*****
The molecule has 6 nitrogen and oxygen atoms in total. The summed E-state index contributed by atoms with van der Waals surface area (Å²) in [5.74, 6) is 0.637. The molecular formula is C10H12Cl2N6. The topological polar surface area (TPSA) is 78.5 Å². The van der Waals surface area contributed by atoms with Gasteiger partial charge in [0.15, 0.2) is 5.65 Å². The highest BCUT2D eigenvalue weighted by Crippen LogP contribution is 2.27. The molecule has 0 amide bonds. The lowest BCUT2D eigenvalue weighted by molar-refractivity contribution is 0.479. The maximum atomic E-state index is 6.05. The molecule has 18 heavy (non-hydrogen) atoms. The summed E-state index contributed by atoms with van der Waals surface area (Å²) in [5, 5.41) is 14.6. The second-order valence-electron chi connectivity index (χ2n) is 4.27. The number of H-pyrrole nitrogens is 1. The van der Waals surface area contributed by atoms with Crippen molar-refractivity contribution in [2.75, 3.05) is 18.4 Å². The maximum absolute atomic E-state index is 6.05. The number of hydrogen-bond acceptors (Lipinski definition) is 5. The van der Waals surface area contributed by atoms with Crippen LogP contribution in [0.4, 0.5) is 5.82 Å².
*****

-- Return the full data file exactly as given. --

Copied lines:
The molecule has 6 nitrogen and oxygen atoms in total. The summed E-state index contributed by atoms with van der Waals surface area (Å²) in [5.74, 6) is 0.637. The molecular formula is C10H12Cl2N6. The topological polar surface area (TPSA) is 78.5 Å². The van der Waals surface area contributed by atoms with Gasteiger partial charge in [0.15, 0.2) is 5.65 Å². The highest BCUT2D eigenvalue weighted by Crippen LogP contribution is 2.27. The molecule has 0 amide bonds. The lowest BCUT2D eigenvalue weighted by molar-refractivity contribution is 0.479. The maximum atomic E-state index is 6.05. The molecule has 18 heavy (non-hydrogen) atoms. The summed E-state index contributed by atoms with van der Waals surface area (Å²) in [5, 5.41) is 14.6. The second-order valence-electron chi connectivity index (χ2n) is 4.27. The number of H-pyrrole nitrogens is 1. The van der Waals surface area contributed by atoms with Crippen molar-refractivity contribution in [2.75, 3.05) is 18.4 Å². The maximum absolute atomic E-state index is 6.05. The number of hydrogen-bond acceptors (Lipinski definition) is 5. The van der Waals surface area contributed by atoms with Crippen LogP contribution in [0.4, 0.5) is 5.82 Å².